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Xawk 5 UAS, SN 001
Wingspan: 10.6 ft (128 in)
Length: 7.9 ft (95 in)
Height: 2 ft (0.6 m)
Gross Take-off Weight: 55 lbs (24.9 kg)
Internal Payload Volume: 1.45 cu ft (2511 cu in)
Service Ceiling: +1,500 ft MSL
Maximum Airspeed: 100 knots
Stall Speed: 26 knots
Maximum Endurance: 60 min
Powerplant: Desert Aircraft DA-120, 12hp
At conception, the primary objectives for the Xawk 5 UAS program aimed at improving surveillance system technology, manufacturing techniques of the flight vehicle, and part sustainability to further fulfill the spirit of the overall competition’s mission simulation.
The Xawk 5 airframe design features only minor changes from X-4. Some of the highlights include: an aerodynamic nosecone to reduce aircraft drag, a better shock-absorbing nose landing gear design, and a custom fabricated C-channel spar to replace the commercial-of-the-shelf tube spar. The aircraft was also upgraded to the 12-HP Desert Aircraft DA120 powerplant, for its improved reliability, performance, and weight reduction.
The onboard avionics package was completely overhauled with the Xawk 5. The autopilot was upgraded to a Piccolo SL autopilot from Cloud Cap Technology, which increases the number of I/O data lines that can be operated through the autopilot. The surveillance system was gutted, retaining only the wireless transmission bridge. Moving away from the retrofitted pan/tilt conference cameras used in the past, Xipiter fabricated a custom two-axis gimbal-mount for a new Imperx Bobcat IGV-B4820 16-MP high-definition camera. The IGV-B4820 is currently used in other military applications. An on-board PC104 computer from Versalogic (dubbed, Xocelot) was also added integrated in Xawk 5 to provide image processing and storage prior to transmission to the groundstation.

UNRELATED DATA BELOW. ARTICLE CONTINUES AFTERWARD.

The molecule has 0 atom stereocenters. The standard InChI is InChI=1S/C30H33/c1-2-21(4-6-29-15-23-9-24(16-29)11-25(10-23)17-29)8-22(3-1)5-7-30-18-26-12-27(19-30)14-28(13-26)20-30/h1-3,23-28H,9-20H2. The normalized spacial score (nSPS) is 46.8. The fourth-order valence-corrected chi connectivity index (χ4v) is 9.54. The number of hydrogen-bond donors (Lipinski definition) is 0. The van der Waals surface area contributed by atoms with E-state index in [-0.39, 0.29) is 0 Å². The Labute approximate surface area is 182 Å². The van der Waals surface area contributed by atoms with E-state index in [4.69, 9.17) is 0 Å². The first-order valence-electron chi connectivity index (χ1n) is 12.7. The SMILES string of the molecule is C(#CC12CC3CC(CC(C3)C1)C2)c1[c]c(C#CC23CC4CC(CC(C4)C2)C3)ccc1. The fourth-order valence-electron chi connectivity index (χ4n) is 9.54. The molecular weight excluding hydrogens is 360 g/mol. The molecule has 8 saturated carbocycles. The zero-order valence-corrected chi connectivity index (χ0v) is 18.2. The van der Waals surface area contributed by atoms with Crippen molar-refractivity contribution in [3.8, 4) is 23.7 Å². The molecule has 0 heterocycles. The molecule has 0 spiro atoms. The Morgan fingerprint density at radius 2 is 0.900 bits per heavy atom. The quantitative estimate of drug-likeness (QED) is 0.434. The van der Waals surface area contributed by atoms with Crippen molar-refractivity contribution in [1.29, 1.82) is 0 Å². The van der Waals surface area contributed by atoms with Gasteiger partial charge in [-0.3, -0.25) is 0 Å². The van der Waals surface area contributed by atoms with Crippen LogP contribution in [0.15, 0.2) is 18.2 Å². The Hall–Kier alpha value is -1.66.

The name Xawk 5 differs from our other systems, dropping the “X-” nomenclature and symbolizing system stability.
Due to a last minute software glitch, Xawk 5 was unable to be demonstrated within the alotted timeframe at the 2011 AUVSI Student Competition; however the UAS has completed more flight tests than any other Xipiter-built system. The aircraft is now used as the primary test platform and backup aircraft for Xipiter. Further and more advanced testing will take place throughout the fall.
Despite remaining grounded, the team still won $1,300, which was reinvested into further team research.
We get asked many times about why we chose the blue/orange/white paint schema for SN 001. It is actually a tribute to our sponsor, Raspet Flight Research Laboratory, who provides us with facility space to build our aircraft. The colors and patterning matches an early color pencil render of the XV-11 MARVEL, which was one of the lab’s first major pioneering research projects.